In addition to these strengths, we think another point in choosing the best partner for any endeavor should also take into account their willingness to be flexible to your needs and go the extra mile. In that regard, our willingness and ability to manufacture non-standard measuring machines (e.g., long thin machines for the airframe sector) has made Wenzel CMMs indispensable for many North American airframe and aero engine manufacturers.




How well can they measure aero engine cylindrical components or blisks?


For cylindrical engine components and blisks, the same LHF Travelling Bridge and 2015 LH Gantry machines used for airframes can be configured with Renishaw’s REVO probe head to provide a CMM with the maximum speed, access, penetration, and flexibility. These Wenzel measuring machine configurations can also be found in use by many North American aero engine manufacturers for this application.

Do they have solutions for the challenges of single turbine blades and vanes?


In the case of single turbine blades and vanes, we have two very unique and capable machines for precision aerospace measurement. The specific applications and scenarios where we would recommend these high-speed solutions can be found in the CORE vs. REVO article on our blog.


In the article, we give an in-depth comparison of the optical scanning CORE and an LHG CMM with 5-Axis REVO but we’ll give one spoiler here -- If you need a compact, shop-floor system for single blade measurement from 2 to 80 inches, no CMM can compete with Wenzel CORE machines. In fact, most North American and European Tier 1 blade suppliers and aero engine manufacturers have a CORE on their shop floor right now.

Is there a solution for shafts with splines and complex couplings?




Shafts with tight tolerance dimensions and run-outs, splines and complex couplings can be inspected on the range of Wenzel Gear Testing machines.









What about measuring aerospace connectors and complex multi-material assemblies?


Measurement of electronic ‘boxes’ and aerospace connectors are critical and difficult to measure with typical metrology machines. Of course, Wenzel’s exaCT Computed Tomography machines are not typical metrology. 

Our  exaCT range of Computed Tomography (CT) scanning machines are not only unique, they are the ideal solution for measuring internal or external components in multi-material assemblies.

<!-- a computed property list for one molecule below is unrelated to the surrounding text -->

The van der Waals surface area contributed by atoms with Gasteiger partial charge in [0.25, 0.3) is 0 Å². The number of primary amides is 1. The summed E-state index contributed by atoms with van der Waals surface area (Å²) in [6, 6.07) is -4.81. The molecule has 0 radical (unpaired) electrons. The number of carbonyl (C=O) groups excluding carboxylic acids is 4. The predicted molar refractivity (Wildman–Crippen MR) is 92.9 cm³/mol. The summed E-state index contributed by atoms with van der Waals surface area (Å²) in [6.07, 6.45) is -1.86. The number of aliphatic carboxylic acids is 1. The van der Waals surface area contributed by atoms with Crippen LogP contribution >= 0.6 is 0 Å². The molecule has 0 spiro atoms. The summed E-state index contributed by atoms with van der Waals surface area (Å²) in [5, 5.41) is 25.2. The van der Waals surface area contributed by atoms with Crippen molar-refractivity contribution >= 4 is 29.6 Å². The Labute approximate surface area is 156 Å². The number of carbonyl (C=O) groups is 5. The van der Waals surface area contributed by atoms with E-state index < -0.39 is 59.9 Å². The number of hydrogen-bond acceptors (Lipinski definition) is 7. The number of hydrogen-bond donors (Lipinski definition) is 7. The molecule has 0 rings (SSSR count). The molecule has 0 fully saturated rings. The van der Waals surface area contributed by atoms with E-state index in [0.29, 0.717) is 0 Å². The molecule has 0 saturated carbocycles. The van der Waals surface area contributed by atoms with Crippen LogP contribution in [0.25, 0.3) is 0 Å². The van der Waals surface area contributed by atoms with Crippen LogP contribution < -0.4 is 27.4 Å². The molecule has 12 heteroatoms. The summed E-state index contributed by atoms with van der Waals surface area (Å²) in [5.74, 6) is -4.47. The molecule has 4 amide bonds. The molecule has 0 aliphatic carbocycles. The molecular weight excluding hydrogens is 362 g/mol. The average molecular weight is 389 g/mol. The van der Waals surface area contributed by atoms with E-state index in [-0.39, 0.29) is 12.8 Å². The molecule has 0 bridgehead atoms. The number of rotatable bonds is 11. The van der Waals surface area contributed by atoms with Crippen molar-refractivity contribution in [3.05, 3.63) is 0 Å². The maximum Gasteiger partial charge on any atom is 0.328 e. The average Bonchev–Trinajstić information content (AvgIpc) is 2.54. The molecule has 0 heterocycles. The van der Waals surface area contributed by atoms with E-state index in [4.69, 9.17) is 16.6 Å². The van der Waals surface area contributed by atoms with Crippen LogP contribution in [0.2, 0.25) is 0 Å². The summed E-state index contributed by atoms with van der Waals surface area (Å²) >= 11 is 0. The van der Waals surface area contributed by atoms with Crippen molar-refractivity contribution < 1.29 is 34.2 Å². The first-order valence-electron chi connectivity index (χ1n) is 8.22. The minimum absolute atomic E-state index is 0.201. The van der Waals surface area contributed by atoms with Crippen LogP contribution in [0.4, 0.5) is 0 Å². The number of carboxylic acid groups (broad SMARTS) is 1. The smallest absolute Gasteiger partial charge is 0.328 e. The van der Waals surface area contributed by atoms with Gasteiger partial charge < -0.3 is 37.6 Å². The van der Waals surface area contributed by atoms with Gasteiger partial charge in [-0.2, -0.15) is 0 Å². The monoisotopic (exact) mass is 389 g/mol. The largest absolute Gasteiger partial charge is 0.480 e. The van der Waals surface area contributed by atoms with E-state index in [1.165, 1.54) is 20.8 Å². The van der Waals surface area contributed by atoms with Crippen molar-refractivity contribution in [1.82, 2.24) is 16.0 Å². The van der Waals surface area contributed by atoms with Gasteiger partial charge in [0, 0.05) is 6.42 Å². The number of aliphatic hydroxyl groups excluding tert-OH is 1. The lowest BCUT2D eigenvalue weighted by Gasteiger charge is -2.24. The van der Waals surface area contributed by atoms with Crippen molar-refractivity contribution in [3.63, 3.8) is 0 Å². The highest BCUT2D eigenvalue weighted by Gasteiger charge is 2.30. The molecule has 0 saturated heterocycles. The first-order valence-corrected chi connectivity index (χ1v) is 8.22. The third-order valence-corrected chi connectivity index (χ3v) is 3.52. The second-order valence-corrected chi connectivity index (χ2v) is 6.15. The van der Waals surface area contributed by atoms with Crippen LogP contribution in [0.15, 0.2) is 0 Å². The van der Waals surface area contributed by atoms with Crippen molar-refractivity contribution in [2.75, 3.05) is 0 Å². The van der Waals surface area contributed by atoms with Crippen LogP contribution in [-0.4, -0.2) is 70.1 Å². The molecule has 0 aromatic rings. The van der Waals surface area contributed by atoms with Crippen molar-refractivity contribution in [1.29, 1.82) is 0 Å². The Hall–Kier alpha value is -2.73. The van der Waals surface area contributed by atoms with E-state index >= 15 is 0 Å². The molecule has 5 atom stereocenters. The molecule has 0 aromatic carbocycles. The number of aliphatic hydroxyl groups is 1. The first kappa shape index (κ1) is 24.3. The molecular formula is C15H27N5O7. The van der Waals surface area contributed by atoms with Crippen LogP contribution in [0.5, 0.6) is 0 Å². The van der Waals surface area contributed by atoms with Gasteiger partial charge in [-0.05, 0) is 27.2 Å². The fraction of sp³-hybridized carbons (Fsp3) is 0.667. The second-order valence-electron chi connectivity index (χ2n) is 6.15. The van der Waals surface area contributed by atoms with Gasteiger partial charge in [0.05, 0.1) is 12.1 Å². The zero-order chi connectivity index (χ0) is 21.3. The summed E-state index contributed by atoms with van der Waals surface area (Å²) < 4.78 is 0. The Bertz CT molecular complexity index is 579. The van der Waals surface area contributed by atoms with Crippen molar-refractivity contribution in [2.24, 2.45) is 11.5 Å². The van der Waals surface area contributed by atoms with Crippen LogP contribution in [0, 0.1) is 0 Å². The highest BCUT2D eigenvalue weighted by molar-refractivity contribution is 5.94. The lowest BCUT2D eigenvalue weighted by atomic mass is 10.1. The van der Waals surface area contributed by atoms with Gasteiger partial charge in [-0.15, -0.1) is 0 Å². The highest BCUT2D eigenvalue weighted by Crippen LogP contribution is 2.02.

Despite huge potential of CT scanning in metrology settings its use is in its infancy, but the innovation CT brings to the table is rather significant. We’ve written a number of articles about Computed Tomography and the exaCT machines that really just scratch the surface of potential measuring applications and industries that could benefit. 

To get an idea of how it could impact aerospace’s multi-material assembly measurement, a good place to start with this article on CT Scanners by Andy Woodward from our June issue of Metrology Matters.

Does your potential measuring partner work well with others?

There’s a book that talks about how you learned everything important in kindergarten, remember -- “works and plays well with others”? If your goal is to solve any and all measuring problems, then having this one down is a pretty big deal.

As mentioned earlier, in addition to years of applications experience and expertise with our own metrology software, we have the knowledge and flexibility to work with and use other vendors’ products as well.

Our own software, OpenDMIS, supports up to 6 axes including CORE and REVO.   It has an excellent blade analysis package,  AS9102 first article reporting format, and the language needed for power-programmers and parametric programming.  So, it is quite versatile and robust on its own.

But, sometimes customers need or ask for different solutions, in which case we’ve supplied machines with Metrologic, created a shop-floor gauging solution that runs Renishaw’s MODUS, and several other software options where needed and requested.

Is Wenzel America your ideal aerospace measuring partner?


We'll let you decide.  Using this article as your guide for choosing your aerospace measuring partner should make your decision a relatively simple task. 

Other than very large assemblies, there is no measurement or inspection task in the aerospace sector we have not handled.

 Wenzel’s intrinsically accurate granite CMMs integrated with  cutting edge sensors and the most advanced software are only enhanced by our flexibility as a family-owned supplier dedicated to tailor making any aerospace measuring solution you may need.

Combine all that with truly unique and disruptive applications from CT to CORE to REVO – you’ll be hard pressed to find a better measuring partner in the world of aerospace and turbo machinery.